The New York City Ballet performs Balanchine’s Jewels.
To see George Balanchine’s 1967 Jewels again at its first performance during the New York City Ballet’s winter season is to be delighted all over again. In choreographing its three separate but united ballets, Balanchine absorbed and brilliantly interpreted three diverse musical styles, the threads of narrative and atmosphere that clung to the music, and the sparkle and gleam of jewels that he saw on a visit to the Van Cleef & Arpels store on 5th Avenue.
The ballets that make up Jewels also hint the national styles that imbue their music. Rubies may be set to music by a Russian, Igor Stravinsky, but it has the propulsive speed, athletic zest, and swinging hips of American jazz. Diamonds, with its Tchaikovsky music, evokes the world of Russian ballet into which Balanchine (like Stravinsky) was born.
Emeralds, the first ballet of the evening, speaks French. It is set to selections from the impressionistic incidental music that Gabriel Fauré composed to accompany Maurice Maeterlink’s medieval fantasy of a play, Pelléas et Mélisande, plus additional selections from the music he created to embellish Edmond Haraucourt’s play Shylock (loosely based on Shakespeare’s The Merchant of Venice).
The two plays’ themes of love—its mysteries, its struggles, and its betrayals—drift lightly via the music into the choreography. And into its décor. As in all three ballets, Peter Harvey’s set design involves variously suspended arrays of ersatz gems that quiver and twinkle in Mark Stanley’s lighting. But for Emeralds, these hang in front of cloudy greenery, a forest so impressionistically rendered that it’s barely recognizable as such.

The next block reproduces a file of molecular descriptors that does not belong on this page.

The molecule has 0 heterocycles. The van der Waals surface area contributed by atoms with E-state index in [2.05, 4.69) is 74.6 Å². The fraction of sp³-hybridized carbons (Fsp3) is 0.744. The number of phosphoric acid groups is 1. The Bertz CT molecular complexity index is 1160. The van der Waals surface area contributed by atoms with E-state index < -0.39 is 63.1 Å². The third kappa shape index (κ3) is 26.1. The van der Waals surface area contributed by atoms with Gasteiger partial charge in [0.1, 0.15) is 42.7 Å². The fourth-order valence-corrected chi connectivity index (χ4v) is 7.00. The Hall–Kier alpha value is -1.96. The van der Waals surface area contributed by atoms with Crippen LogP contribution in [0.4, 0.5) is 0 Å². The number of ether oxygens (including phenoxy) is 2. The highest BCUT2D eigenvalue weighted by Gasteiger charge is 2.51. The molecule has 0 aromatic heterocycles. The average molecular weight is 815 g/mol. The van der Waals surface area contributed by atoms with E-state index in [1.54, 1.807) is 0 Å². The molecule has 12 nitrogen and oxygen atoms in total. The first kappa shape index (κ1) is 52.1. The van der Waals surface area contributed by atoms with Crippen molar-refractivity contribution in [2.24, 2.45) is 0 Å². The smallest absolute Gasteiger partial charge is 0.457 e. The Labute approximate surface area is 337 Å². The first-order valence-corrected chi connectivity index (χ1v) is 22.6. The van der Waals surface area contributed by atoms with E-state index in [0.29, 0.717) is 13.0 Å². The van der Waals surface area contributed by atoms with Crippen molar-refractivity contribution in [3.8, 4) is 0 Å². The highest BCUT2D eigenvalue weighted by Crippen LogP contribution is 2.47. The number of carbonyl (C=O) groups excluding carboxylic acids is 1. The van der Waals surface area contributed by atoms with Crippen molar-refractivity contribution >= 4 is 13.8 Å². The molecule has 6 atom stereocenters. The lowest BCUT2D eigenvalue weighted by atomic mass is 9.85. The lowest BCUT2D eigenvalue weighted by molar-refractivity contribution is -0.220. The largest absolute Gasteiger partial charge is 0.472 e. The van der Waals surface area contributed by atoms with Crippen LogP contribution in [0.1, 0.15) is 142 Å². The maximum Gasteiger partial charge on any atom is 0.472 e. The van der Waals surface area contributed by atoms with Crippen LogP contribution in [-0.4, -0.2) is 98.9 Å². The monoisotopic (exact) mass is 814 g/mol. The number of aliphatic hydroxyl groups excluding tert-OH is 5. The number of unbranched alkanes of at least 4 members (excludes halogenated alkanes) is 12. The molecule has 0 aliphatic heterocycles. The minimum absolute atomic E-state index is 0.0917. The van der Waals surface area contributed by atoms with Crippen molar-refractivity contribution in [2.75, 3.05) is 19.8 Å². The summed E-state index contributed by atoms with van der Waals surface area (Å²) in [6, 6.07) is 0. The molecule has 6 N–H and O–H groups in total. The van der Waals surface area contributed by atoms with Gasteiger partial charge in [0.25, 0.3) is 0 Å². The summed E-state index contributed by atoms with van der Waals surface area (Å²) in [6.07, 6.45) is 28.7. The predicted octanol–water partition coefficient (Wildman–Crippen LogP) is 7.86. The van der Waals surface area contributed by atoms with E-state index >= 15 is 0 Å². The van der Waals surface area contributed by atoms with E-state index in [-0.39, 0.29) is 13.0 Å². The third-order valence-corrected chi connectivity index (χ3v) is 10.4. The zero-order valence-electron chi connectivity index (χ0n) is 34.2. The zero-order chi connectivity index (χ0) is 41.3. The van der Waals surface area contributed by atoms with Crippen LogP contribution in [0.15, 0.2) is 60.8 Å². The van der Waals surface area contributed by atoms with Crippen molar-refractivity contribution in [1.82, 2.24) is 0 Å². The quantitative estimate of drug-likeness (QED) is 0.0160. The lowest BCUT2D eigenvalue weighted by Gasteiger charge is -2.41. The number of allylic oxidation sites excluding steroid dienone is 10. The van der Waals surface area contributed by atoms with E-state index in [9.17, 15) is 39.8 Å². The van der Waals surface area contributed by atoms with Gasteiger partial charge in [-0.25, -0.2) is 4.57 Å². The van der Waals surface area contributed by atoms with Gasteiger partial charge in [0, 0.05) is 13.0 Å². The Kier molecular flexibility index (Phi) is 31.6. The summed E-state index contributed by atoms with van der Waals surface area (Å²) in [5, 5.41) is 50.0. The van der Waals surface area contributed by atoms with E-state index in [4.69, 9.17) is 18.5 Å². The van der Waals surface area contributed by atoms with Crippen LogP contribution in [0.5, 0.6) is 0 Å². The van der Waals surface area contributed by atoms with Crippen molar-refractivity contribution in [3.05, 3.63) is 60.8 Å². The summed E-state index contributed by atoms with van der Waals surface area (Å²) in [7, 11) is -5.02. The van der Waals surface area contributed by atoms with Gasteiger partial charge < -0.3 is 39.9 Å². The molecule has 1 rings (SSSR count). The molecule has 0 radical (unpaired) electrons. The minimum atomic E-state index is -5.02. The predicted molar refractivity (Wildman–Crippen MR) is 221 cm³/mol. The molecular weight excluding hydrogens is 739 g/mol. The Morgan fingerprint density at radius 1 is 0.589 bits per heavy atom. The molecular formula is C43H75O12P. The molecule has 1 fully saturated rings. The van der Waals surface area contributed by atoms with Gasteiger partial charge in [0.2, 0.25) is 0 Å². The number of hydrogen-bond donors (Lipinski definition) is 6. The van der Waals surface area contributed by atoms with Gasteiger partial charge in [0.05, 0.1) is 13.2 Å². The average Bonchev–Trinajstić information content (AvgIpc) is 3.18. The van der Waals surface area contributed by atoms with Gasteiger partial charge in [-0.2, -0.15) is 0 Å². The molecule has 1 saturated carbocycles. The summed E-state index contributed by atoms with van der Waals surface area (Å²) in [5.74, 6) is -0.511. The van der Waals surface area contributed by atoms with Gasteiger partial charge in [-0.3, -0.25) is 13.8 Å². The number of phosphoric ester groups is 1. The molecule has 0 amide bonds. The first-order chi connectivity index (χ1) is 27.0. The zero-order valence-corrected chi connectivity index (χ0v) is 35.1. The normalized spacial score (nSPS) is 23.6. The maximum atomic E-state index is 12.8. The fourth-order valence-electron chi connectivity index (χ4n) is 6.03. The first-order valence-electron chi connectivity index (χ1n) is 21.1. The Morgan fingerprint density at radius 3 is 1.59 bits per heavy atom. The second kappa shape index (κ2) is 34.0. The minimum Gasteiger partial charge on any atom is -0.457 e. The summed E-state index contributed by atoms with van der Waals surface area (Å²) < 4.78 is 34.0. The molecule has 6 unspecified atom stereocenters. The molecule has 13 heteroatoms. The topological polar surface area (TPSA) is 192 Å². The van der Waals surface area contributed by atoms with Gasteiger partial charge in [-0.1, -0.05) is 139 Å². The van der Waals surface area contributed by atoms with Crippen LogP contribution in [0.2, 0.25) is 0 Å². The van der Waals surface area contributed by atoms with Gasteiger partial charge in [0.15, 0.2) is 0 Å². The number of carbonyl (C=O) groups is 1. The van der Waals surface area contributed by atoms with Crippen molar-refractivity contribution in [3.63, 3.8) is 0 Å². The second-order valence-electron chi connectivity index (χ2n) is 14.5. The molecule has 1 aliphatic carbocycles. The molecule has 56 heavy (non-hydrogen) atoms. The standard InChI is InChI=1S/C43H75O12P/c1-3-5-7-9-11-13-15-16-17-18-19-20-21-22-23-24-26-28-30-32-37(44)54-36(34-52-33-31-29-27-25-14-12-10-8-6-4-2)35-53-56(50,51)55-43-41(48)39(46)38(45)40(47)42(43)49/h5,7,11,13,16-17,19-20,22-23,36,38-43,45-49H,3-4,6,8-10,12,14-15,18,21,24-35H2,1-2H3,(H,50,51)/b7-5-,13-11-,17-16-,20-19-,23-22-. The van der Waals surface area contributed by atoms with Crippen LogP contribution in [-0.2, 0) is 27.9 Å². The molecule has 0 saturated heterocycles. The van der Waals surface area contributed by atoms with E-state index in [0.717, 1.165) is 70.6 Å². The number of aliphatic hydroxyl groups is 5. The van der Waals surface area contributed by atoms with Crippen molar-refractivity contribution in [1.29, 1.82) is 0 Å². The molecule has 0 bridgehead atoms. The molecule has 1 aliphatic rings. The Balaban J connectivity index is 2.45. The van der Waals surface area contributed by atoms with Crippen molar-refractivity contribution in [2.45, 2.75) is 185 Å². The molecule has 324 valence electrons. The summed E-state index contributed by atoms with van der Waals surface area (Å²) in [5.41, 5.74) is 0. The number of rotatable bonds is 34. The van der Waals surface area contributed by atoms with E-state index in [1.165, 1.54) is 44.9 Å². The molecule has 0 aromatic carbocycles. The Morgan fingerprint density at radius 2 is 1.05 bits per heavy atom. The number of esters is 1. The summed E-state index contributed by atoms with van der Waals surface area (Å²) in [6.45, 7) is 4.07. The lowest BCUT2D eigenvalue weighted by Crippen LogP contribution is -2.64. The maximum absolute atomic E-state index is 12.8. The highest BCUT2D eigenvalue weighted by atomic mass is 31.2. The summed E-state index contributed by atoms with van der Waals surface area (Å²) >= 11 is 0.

This magical green world is inhabited by a bevy of nymphs (ten in all), a sprightly threesome, and two princesses and their cavaliers. The leading dancers’ costumes (among Karinska’s best) are almost identical to those of all the other women; only the quantity of jewels sewn onto their bodices reveal their status. They might just have wandered away from their friends for a tryst or to be alone, wending—with or without their lovers— through avenues formed by the ensemble of women women. I find it illuminating to remember that Maeterlink’s Mélisande was first discovered by her jealous husband-to-be alone near a forest pool, when I watch Ashley Bouder dance the solo that Balanchine made for his French ballerina, Violette Verdy.
This solo, for me, is one of Emeralds‘ brightest gems. Left alone on stage, with music swirling around her, Bouder stands and plays softly in the air with her hands, as if acknowledging breeze-stirred foliage; revolving on pointe, she bends toward surrounding grass or water. She ripples her arms, briefly lifts her skirts as if to wade. I’m being fanciful, I know. But even as Bouder takes off, steps into arabesques, springs into the air, and exults in having the space to herself (her usually attentive partner, Jared Angle, is off about his own business), this choreography is as changeable as the wind. You keep seeing what might be familiar ballet moves from slightly unfamiliar angles or in unusual contexts. All this Bouder conveys with a freedom and openness and playfulness very different from the steel-toed incisiveness she’s known for.
The solo danced by Sara Mearns to Fauré’s “Sicilienne,” is calmer, more introspective, and she gives it a quality both luscious and pensive. Her duet with Jonathan Stafford to the “Nocturne” from Shylock builds on these qualities; they enter together walking dreamily—she on pointe— like two lovers who understand each other. Balanchine gives them some glinting little accents too; once, they lift their arms in several tiny jerks; later she raises one leg the same way.
Mearns’s solo and the duet are separated by a lively pas de trois—performed by Ashley Laracey, Antonio Carmena, and Erica Pereira. I scribbled “facets” on my program, suddenly realizing that not only does Balanchine refer to the facetted surface of jewels in his symmetrical ensemble designs, he sometimes twists the movements themselves in order to display their facets. Laracey, Carmena, and Pereira—often linked like ice skaters— perform with sprightly camaraderie and sparkling technique. I’ve never seen him look so at ease in boldness.